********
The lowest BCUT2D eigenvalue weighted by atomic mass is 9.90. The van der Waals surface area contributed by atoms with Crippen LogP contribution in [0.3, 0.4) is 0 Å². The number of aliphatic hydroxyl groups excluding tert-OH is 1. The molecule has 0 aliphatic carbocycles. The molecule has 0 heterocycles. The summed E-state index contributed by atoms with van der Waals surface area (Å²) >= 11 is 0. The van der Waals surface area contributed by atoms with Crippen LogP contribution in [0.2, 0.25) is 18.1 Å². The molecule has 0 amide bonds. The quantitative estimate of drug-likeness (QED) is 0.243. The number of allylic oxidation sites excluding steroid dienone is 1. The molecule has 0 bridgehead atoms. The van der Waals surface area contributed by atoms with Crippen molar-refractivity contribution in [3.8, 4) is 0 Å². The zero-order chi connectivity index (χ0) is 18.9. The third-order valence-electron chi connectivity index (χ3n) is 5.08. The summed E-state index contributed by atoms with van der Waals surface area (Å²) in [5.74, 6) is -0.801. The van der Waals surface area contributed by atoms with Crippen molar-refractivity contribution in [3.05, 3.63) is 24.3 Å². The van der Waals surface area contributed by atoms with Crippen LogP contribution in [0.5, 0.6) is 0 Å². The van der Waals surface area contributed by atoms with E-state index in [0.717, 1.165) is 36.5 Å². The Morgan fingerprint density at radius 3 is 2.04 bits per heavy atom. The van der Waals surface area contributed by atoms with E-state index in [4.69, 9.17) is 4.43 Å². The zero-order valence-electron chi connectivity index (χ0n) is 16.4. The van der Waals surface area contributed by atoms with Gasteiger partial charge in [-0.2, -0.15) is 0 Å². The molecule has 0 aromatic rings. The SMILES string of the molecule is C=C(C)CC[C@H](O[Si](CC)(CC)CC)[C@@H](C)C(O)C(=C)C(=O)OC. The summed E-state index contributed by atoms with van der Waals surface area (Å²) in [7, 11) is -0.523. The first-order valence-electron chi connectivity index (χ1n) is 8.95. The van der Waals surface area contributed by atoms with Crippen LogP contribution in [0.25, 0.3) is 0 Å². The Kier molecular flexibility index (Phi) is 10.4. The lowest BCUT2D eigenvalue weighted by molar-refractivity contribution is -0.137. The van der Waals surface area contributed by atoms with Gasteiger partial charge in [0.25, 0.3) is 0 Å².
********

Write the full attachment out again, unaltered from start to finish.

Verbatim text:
The lowest BCUT2D eigenvalue weighted by atomic mass is 9.90. The van der Waals surface area contributed by atoms with Crippen LogP contribution in [0.3, 0.4) is 0 Å². The number of aliphatic hydroxyl groups excluding tert-OH is 1. The molecule has 0 aliphatic carbocycles. The molecule has 0 heterocycles. The summed E-state index contributed by atoms with van der Waals surface area (Å²) >= 11 is 0. The van der Waals surface area contributed by atoms with Crippen LogP contribution in [0.2, 0.25) is 18.1 Å². The molecule has 0 amide bonds. The quantitative estimate of drug-likeness (QED) is 0.243. The number of allylic oxidation sites excluding steroid dienone is 1. The molecule has 0 bridgehead atoms. The van der Waals surface area contributed by atoms with Crippen molar-refractivity contribution in [3.8, 4) is 0 Å². The zero-order chi connectivity index (χ0) is 18.9. The third-order valence-electron chi connectivity index (χ3n) is 5.08. The summed E-state index contributed by atoms with van der Waals surface area (Å²) in [5.74, 6) is -0.801. The van der Waals surface area contributed by atoms with Crippen molar-refractivity contribution in [3.05, 3.63) is 24.3 Å². The van der Waals surface area contributed by atoms with Crippen LogP contribution in [0.5, 0.6) is 0 Å². The van der Waals surface area contributed by atoms with E-state index in [0.717, 1.165) is 36.5 Å². The Morgan fingerprint density at radius 3 is 2.04 bits per heavy atom. The van der Waals surface area contributed by atoms with E-state index in [4.69, 9.17) is 4.43 Å². The zero-order valence-electron chi connectivity index (χ0n) is 16.4. The van der Waals surface area contributed by atoms with Gasteiger partial charge in [-0.2, -0.15) is 0 Å². The molecule has 0 aromatic rings. The SMILES string of the molecule is C=C(C)CC[C@H](O[Si](CC)(CC)CC)[C@@H](C)C(O)C(=C)C(=O)OC. The summed E-state index contributed by atoms with van der Waals surface area (Å²) in [7, 11) is -0.523. The first-order valence-electron chi connectivity index (χ1n) is 8.95. The van der Waals surface area contributed by atoms with Crippen LogP contribution in [0.25, 0.3) is 0 Å². The Kier molecular flexibility index (Phi) is 10.4. The lowest BCUT2D eigenvalue weighted by molar-refractivity contribution is -0.137. The van der Waals surface area contributed by atoms with Gasteiger partial charge in [0.25, 0.3) is 0 Å².